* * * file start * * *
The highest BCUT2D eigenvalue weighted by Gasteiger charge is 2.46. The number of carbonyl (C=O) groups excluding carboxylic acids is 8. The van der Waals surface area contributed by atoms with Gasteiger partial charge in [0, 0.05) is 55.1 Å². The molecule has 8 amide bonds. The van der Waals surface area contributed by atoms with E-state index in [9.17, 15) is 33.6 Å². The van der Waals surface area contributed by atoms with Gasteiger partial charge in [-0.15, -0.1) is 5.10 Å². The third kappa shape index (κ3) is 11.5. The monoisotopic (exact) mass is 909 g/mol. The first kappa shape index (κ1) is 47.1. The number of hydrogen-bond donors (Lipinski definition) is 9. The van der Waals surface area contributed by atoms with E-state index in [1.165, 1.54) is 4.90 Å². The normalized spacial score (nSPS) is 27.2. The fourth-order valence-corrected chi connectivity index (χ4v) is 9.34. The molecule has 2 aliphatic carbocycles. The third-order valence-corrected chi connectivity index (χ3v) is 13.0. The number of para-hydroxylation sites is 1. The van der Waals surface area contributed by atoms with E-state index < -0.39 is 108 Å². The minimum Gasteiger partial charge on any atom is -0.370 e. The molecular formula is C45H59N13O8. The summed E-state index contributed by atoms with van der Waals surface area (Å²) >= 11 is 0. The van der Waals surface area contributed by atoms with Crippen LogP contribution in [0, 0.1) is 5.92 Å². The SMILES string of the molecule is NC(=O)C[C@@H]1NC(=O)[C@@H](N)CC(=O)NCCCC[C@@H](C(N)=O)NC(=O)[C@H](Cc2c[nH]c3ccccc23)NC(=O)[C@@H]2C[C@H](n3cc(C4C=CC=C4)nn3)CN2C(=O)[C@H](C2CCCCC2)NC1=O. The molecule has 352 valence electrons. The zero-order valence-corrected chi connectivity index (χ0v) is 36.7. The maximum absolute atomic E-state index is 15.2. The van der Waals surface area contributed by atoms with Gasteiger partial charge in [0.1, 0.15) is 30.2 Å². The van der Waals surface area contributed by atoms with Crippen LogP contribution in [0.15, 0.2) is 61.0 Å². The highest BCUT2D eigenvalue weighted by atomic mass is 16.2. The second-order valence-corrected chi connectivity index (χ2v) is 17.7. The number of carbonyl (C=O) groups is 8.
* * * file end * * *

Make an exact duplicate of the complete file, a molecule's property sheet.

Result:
The highest BCUT2D eigenvalue weighted by Gasteiger charge is 2.46. The number of carbonyl (C=O) groups excluding carboxylic acids is 8. The van der Waals surface area contributed by atoms with Gasteiger partial charge in [0, 0.05) is 55.1 Å². The molecule has 8 amide bonds. The van der Waals surface area contributed by atoms with E-state index in [9.17, 15) is 33.6 Å². The van der Waals surface area contributed by atoms with Gasteiger partial charge in [-0.15, -0.1) is 5.10 Å². The third kappa shape index (κ3) is 11.5. The monoisotopic (exact) mass is 909 g/mol. The first kappa shape index (κ1) is 47.1. The number of hydrogen-bond donors (Lipinski definition) is 9. The van der Waals surface area contributed by atoms with E-state index in [1.165, 1.54) is 4.90 Å². The normalized spacial score (nSPS) is 27.2. The fourth-order valence-corrected chi connectivity index (χ4v) is 9.34. The molecule has 2 aliphatic carbocycles. The third-order valence-corrected chi connectivity index (χ3v) is 13.0. The number of para-hydroxylation sites is 1. The van der Waals surface area contributed by atoms with E-state index < -0.39 is 108 Å². The minimum Gasteiger partial charge on any atom is -0.370 e. The molecular formula is C45H59N13O8. The summed E-state index contributed by atoms with van der Waals surface area (Å²) >= 11 is 0. The van der Waals surface area contributed by atoms with Crippen LogP contribution in [0, 0.1) is 5.92 Å². The SMILES string of the molecule is NC(=O)C[C@@H]1NC(=O)[C@@H](N)CC(=O)NCCCC[C@@H](C(N)=O)NC(=O)[C@H](Cc2c[nH]c3ccccc23)NC(=O)[C@@H]2C[C@H](n3cc(C4C=CC=C4)nn3)CN2C(=O)[C@H](C2CCCCC2)NC1=O. The molecule has 352 valence electrons. The zero-order valence-corrected chi connectivity index (χ0v) is 36.7. The maximum absolute atomic E-state index is 15.2. The van der Waals surface area contributed by atoms with Gasteiger partial charge in [0.1, 0.15) is 30.2 Å². The van der Waals surface area contributed by atoms with Crippen LogP contribution in [0.15, 0.2) is 61.0 Å². The highest BCUT2D eigenvalue weighted by atomic mass is 16.2. The second-order valence-corrected chi connectivity index (χ2v) is 17.7. The number of carbonyl (C=O) groups is 8.